My Claim Was Denied; What Can I Do?
When you get hurt at work in Georgia, you’re eligible to file a claim for lost earnings, medical treatment and other benefits. Actually obtaining these benefits can be difficult, however. Sometimes valid claims are wrongly denied. In this case, you have the right to request a hearing before an administrative law judge at the State Board of Workers’ Compensation.
I am Brunswick lawyer Steven L. Morgan, and I have the experience necessary to effectively guide you through every step of the appeals process.
Clients appreciate how accessible I am. Once you retain me as your attorney, you will work directly with me, not with a case manager or another lawyer whom you don’t even know. You will receive my dedicated attention, and I will represent you from day one until the final resolution of your case.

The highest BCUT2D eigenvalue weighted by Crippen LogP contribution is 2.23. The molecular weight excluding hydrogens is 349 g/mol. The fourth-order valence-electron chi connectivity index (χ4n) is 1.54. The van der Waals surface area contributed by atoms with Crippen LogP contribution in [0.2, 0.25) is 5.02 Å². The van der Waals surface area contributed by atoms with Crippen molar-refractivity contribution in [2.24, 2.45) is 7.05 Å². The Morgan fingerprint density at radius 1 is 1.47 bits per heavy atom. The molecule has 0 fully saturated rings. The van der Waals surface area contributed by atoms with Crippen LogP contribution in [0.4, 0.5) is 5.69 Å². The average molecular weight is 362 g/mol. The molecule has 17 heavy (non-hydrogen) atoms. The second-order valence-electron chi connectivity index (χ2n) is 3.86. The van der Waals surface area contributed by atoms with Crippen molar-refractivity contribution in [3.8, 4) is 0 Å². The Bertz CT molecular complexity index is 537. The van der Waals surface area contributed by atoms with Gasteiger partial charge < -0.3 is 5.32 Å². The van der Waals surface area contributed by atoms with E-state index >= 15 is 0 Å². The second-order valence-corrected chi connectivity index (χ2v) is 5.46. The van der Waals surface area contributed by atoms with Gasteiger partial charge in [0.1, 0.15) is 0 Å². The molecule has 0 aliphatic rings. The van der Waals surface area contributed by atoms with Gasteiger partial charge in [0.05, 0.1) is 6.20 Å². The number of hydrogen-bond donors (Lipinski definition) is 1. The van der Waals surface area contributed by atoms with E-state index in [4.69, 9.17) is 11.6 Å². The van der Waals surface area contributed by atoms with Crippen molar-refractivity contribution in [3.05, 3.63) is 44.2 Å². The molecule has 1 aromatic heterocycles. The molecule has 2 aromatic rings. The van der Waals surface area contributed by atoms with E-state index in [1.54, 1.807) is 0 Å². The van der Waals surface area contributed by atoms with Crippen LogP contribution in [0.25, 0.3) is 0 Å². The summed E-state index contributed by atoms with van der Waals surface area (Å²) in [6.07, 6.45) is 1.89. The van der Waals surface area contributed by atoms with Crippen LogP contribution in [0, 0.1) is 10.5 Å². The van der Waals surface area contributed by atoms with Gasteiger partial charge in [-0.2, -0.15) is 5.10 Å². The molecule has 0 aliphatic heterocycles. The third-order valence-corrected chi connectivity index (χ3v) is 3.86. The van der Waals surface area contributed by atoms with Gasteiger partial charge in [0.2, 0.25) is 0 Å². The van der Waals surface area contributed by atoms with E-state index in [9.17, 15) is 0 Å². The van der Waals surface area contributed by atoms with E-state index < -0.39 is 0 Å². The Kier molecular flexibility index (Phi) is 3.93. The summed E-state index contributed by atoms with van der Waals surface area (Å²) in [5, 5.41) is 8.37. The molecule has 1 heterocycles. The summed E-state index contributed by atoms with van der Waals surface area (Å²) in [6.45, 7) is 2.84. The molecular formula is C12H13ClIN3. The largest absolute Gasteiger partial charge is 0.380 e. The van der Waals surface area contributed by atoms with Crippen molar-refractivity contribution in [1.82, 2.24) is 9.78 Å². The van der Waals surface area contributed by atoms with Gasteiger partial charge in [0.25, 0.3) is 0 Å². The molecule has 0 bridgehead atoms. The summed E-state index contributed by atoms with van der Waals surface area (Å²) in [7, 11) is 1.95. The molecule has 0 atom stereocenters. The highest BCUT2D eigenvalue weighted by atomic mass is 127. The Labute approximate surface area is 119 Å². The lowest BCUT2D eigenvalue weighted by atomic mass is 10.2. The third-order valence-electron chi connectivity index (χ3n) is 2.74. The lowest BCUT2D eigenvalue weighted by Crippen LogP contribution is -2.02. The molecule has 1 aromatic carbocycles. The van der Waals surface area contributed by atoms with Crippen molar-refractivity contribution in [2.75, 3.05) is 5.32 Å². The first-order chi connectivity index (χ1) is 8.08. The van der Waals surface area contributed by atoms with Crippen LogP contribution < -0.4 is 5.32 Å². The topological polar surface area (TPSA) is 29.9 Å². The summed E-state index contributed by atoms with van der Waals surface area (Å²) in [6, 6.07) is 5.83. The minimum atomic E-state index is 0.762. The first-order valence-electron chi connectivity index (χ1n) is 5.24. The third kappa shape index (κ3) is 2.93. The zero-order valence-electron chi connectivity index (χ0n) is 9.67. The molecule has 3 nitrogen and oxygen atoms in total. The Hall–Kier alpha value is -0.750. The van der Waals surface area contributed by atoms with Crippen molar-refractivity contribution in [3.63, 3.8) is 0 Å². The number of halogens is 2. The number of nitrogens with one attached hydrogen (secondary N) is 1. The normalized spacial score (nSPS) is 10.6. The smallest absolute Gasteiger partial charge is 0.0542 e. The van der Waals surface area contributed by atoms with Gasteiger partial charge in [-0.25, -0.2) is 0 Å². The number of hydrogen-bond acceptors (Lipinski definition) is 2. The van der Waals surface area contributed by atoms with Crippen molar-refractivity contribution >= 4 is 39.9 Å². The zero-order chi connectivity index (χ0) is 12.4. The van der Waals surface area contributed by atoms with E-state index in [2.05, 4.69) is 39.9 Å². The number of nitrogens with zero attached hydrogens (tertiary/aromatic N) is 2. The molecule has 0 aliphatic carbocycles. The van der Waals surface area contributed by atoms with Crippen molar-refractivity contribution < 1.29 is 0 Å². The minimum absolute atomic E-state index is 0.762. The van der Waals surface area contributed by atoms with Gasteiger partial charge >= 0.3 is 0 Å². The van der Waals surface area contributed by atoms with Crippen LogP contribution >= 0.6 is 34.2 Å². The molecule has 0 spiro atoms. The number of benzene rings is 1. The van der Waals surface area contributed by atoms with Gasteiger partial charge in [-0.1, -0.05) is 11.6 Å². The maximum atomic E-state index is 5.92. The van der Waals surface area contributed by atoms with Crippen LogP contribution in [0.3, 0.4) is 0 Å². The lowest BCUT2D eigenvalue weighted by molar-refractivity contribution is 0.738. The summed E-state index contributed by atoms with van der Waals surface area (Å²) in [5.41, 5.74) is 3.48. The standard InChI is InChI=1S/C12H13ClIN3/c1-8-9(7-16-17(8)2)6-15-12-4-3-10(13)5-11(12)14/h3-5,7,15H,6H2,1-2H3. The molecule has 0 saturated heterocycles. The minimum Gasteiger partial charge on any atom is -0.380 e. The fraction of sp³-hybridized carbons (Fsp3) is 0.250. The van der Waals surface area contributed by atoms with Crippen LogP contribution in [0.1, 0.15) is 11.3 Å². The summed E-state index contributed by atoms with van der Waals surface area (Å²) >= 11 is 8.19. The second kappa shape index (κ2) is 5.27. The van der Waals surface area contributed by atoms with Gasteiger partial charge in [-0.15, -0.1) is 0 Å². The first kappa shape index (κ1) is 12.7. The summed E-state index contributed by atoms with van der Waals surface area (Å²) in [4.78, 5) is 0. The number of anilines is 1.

What To Expect At The Workers’ Compensation Hearing?
In the hearing, the rules of procedure and evidence must be followed as in a trial. Witnesses will likely be called and cross-examined. The administrative law judge then reviews the evidence permitted in the hearing, and a written decision is issued.
Both parties have 20 days to file another appeal before the Appellate Division of the State Board of Workers’ Compensation.
The Benefits Of Retaining A Knowledgeable Attorney
Workers’ compensation is a complex area of the law with very complicated rules of procedure and evidence. Without an experienced workers’ compensation attorney to guide you through the process, you’ll be lost in a very sophisticated legal proceeding. Even the board that hears these cases recommends that injured workers be represented by an attorney.
You Do Have A Time Limit, So Contact Me Today
You have one year from the time you knew (or should have known) you were hurt to file a workers’ compensation claim if the employer/insurer has not paid any medical or income benefits. Only limited exceptions to this rule apply.